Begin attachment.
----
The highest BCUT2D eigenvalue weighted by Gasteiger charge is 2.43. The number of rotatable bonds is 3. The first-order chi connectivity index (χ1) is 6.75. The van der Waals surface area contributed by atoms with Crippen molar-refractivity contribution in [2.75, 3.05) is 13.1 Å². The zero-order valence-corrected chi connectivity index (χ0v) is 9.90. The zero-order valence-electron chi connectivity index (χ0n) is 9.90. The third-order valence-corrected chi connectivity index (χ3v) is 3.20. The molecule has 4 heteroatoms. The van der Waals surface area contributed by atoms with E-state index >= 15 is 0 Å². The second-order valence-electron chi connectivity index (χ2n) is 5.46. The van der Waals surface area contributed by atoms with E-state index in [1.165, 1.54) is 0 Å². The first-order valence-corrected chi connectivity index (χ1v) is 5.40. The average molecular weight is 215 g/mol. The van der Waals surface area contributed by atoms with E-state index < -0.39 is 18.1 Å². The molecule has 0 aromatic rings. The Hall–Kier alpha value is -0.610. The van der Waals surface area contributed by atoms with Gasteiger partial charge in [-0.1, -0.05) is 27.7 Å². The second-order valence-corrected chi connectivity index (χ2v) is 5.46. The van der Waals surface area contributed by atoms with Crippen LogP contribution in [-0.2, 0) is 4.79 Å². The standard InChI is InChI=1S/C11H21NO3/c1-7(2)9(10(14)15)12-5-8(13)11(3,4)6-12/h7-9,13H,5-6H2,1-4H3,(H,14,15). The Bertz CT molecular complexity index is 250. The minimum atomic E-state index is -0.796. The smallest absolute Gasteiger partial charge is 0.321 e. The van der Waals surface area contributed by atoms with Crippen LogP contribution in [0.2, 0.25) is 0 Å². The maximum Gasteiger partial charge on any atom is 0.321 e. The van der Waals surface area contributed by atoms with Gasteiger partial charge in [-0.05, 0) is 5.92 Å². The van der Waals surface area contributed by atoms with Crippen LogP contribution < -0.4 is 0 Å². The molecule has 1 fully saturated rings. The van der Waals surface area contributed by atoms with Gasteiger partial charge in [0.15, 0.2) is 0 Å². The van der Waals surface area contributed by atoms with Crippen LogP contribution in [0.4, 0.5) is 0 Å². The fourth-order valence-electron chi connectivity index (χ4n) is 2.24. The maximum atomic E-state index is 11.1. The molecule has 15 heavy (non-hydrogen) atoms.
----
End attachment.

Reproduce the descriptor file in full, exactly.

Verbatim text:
The highest BCUT2D eigenvalue weighted by Gasteiger charge is 2.43. The number of rotatable bonds is 3. The first-order chi connectivity index (χ1) is 6.75. The van der Waals surface area contributed by atoms with Crippen molar-refractivity contribution in [2.75, 3.05) is 13.1 Å². The zero-order valence-corrected chi connectivity index (χ0v) is 9.90. The zero-order valence-electron chi connectivity index (χ0n) is 9.90. The third-order valence-corrected chi connectivity index (χ3v) is 3.20. The molecule has 4 heteroatoms. The van der Waals surface area contributed by atoms with E-state index >= 15 is 0 Å². The second-order valence-electron chi connectivity index (χ2n) is 5.46. The van der Waals surface area contributed by atoms with E-state index in [1.165, 1.54) is 0 Å². The first-order valence-corrected chi connectivity index (χ1v) is 5.40. The average molecular weight is 215 g/mol. The van der Waals surface area contributed by atoms with E-state index < -0.39 is 18.1 Å². The molecule has 0 aromatic rings. The Hall–Kier alpha value is -0.610. The van der Waals surface area contributed by atoms with Gasteiger partial charge in [-0.1, -0.05) is 27.7 Å². The second-order valence-corrected chi connectivity index (χ2v) is 5.46. The van der Waals surface area contributed by atoms with Crippen LogP contribution in [-0.2, 0) is 4.79 Å². The standard InChI is InChI=1S/C11H21NO3/c1-7(2)9(10(14)15)12-5-8(13)11(3,4)6-12/h7-9,13H,5-6H2,1-4H3,(H,14,15). The Bertz CT molecular complexity index is 250. The minimum atomic E-state index is -0.796. The smallest absolute Gasteiger partial charge is 0.321 e. The van der Waals surface area contributed by atoms with Crippen LogP contribution in [0.2, 0.25) is 0 Å². The maximum Gasteiger partial charge on any atom is 0.321 e. The van der Waals surface area contributed by atoms with Gasteiger partial charge in [-0.05, 0) is 5.92 Å². The van der Waals surface area contributed by atoms with Crippen LogP contribution < -0.4 is 0 Å². The molecule has 1 fully saturated rings. The van der Waals surface area contributed by atoms with Gasteiger partial charge in [0.15, 0.2) is 0 Å². The van der Waals surface area contributed by atoms with Crippen LogP contribution in [0.4, 0.5) is 0 Å². The fourth-order valence-electron chi connectivity index (χ4n) is 2.24. The maximum atomic E-state index is 11.1. The molecule has 15 heavy (non-hydrogen) atoms.